Leslie Moonves to Step Down as CBS CEO Amid Misconduct Claims

Les Moonves
Antoine Antoniol/Getty Images

Leslie Moonves attends the Cannes Lions 2016 on June 23, 2016 in Cannes, France.

Embattled CBS CEO Leslie Moonves, who had run the company since 2003, is stepping down as the leader of the media conglomerate amid more sexual misconduct claims made in The New Yorker, according to CNN's Brian Stelter and CNBC. 

The final details are being worked out and a settlement is expected to be announced Monday (Sept. 10).

CBS has, in fact, been the most-watched network for the past 10 years, and Moonves, 68, has been instrumental in the success of David Letterman, James Corden, Stephen Colbert and even Howard Stern. But multiple on the record claims of misconduct and harassment helped spur the decision for the network chief to step down from a role he has held for more than a decade. 

Moonves, in his July 27 addressing the initial Ronan Farrow story, had said, "I recognize that there were times decades ago when I may have made some women uncomfortable by making advances. Those were mistakes, and I regret them immensely. But I always understood and respected -- and abided by the principle -- that 'no' means 'no.'"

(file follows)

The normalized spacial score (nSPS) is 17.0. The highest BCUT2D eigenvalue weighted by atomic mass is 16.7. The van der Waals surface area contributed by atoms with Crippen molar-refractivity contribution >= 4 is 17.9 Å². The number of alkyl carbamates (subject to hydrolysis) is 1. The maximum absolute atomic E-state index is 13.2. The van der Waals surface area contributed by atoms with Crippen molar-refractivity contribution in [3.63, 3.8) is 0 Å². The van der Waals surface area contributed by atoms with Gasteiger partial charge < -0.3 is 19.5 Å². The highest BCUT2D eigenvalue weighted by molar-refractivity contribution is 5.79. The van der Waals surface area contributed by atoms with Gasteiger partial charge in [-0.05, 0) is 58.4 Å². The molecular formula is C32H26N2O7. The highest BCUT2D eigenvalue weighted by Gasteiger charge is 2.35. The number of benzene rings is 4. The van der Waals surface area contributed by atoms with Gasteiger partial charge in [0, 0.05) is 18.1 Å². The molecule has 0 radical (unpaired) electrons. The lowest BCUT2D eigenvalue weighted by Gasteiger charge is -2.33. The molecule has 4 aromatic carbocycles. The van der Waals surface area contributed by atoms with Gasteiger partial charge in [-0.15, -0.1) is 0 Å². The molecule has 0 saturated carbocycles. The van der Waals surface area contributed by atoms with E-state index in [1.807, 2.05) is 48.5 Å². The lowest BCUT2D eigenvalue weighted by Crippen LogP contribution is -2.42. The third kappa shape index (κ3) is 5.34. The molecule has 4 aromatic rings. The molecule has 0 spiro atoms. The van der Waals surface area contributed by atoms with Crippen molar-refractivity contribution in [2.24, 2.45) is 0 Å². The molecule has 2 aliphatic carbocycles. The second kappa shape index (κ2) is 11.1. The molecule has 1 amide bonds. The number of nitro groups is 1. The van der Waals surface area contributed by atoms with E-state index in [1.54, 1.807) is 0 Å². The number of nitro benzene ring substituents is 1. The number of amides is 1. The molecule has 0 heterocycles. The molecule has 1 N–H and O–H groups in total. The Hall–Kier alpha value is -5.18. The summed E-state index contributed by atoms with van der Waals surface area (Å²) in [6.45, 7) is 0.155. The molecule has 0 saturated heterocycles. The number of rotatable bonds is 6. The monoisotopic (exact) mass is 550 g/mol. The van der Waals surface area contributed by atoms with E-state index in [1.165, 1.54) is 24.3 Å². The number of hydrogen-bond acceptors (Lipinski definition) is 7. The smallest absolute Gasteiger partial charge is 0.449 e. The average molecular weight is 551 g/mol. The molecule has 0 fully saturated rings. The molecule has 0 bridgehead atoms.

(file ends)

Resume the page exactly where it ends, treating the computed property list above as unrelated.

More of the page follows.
Another six women accused Moonves of sexual harassment, sexual assault and violence in a new piece by Farrow that was published by The New Yorker on Sunday morning. 

The executive has successfully brought a revamped Star Trek series to CBS All Access, a streaming service created under his watch, and he’s aiming to do the same with a new version of The Twilight Zone

Moonves is one of the most powerful and well-known executives in Hollywood. Last year he received a compensation package from CBS of $69.33 million and in 2016 was paid $69.6 million.

Moonves began his entertainment career at Bucknell University where he studied pre-med and Spanish and also acted in some plays before getting a few roles on TV shows like The Six Million Dollar Man and Cannon after graduating in 1971.

After switching to the business end of entertainment, he rose quickly at a variety of companies, including a stint as vp of movies and mini-series at 20th Century Fox Television.

He joined Lorimar in 1985 and was named president within five years before jumping to Warner Bros. Television, where he was named CEO in 1993.

Moonves joined CBS in 1995 and has been with the company since that time. 

This article originally appeared on The Hollywood Reporter.


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